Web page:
History is often shaped by the stories of kings and religious and military leaders, and much of what we know about the past derives from official sources like military records and governmental decrees. Now an international project is gaining invaluable insights into the history of ancient Israel through the collection and analysis of inscriptions -- pieces of common writing that include anything from a single word to a love poem, epitaph, declaration, or question about faith, and everything in between that does not appear in a book or on a coin.
Such writing on the walls -- or column, stone, tomb, floor, or mosaic -- is essential to a scholar's toolbox, explains Prof. Jonathan Price of Tel Aviv University's Department of Classics. Along with his colleague Prof. Benjamin Isaac, Prof. Hannah Cotton of Hebrew University and Prof. Werner Eck of the University of Cologne, he is a contributing editor to a series of volumes that presents the written remains of the lives of common individuals in Israel, as well as adding important information about provincial administration and religious institutions, during the period between Alexander the Great and the rise of Islam (the fourth century B.C.E. to the seventh century C.E.).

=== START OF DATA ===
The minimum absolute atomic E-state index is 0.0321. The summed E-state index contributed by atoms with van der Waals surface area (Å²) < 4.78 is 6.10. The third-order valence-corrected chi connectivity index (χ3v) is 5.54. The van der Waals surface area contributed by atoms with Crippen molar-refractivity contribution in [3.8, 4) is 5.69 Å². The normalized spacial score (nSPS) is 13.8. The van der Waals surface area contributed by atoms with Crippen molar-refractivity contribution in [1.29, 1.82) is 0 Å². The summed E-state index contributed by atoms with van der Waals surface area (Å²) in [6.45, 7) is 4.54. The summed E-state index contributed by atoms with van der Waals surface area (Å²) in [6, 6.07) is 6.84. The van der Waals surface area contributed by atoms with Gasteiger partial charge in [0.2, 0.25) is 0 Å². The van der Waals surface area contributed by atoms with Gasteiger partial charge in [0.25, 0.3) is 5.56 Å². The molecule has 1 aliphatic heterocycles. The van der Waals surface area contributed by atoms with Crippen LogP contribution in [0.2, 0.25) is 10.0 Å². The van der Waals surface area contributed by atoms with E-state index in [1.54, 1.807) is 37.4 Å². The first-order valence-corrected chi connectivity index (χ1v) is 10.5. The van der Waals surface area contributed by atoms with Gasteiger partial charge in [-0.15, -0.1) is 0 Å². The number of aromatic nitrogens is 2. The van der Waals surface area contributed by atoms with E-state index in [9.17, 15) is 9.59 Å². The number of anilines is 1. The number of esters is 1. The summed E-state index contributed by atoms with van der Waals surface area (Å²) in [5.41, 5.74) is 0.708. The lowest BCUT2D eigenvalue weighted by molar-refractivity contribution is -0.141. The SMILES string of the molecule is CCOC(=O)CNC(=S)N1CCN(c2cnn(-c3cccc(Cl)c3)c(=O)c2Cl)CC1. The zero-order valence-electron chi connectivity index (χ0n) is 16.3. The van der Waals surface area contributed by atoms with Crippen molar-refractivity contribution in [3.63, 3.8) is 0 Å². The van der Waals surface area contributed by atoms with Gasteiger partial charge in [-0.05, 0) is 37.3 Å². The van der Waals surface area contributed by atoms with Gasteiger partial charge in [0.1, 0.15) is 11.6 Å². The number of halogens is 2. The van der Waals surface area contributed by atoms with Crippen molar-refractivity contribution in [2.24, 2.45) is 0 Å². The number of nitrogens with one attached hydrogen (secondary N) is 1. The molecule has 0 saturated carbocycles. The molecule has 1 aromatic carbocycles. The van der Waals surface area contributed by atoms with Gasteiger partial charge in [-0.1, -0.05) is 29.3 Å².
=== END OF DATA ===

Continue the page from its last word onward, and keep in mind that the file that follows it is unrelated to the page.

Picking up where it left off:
These are the tweets of antiquity.
There has never been such a large-scale effort to recover inscriptions in a multi-lingual publication. Previous collections have been limited to the viewpoints of single cultures, topics, or languages. This innovative series seeks to uncover the whole story of a given site by incorporating inscriptions of every subject, length, and language, publishing them side by side. In antiquity, the part of the world that is now modern Israel was intensely multilingual, multicultural, and highly literate, says Prof. Price, who has presented the project at several conferences, and will present it again this fall in San Francisco and Philadelphia. When the volumes are complete, they will include an analysis of about 12,000 inscriptions in more than ten languages.
Ancient 'Graffiti' Unlock the Life of the Common Man
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